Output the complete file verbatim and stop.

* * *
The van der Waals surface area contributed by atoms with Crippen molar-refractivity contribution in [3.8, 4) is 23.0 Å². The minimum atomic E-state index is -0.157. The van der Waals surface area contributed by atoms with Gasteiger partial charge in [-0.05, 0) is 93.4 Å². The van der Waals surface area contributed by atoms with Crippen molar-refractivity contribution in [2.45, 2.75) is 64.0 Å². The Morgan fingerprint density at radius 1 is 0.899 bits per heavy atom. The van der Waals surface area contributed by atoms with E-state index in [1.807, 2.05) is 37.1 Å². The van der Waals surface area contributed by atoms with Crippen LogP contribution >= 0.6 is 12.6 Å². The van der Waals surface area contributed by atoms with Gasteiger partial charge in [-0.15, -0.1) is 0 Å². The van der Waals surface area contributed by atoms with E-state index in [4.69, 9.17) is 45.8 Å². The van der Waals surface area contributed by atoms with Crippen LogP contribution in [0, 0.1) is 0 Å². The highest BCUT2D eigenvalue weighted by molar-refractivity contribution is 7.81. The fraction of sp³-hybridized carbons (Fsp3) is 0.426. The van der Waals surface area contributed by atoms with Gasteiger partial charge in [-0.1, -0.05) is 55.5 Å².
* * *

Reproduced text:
The van der Waals surface area contributed by atoms with Crippen molar-refractivity contribution in [3.8, 4) is 23.0 Å². The minimum atomic E-state index is -0.157. The van der Waals surface area contributed by atoms with Gasteiger partial charge in [-0.05, 0) is 93.4 Å². The van der Waals surface area contributed by atoms with Crippen molar-refractivity contribution in [2.45, 2.75) is 64.0 Å². The Morgan fingerprint density at radius 1 is 0.899 bits per heavy atom. The van der Waals surface area contributed by atoms with E-state index in [1.807, 2.05) is 37.1 Å². The van der Waals surface area contributed by atoms with Crippen LogP contribution >= 0.6 is 12.6 Å². The van der Waals surface area contributed by atoms with Gasteiger partial charge in [-0.15, -0.1) is 0 Å². The van der Waals surface area contributed by atoms with E-state index in [4.69, 9.17) is 45.8 Å². The van der Waals surface area contributed by atoms with Crippen LogP contribution in [0, 0.1) is 0 Å². The highest BCUT2D eigenvalue weighted by molar-refractivity contribution is 7.81. The fraction of sp³-hybridized carbons (Fsp3) is 0.426. The van der Waals surface area contributed by atoms with Gasteiger partial charge in [-0.1, -0.05) is 55.5 Å².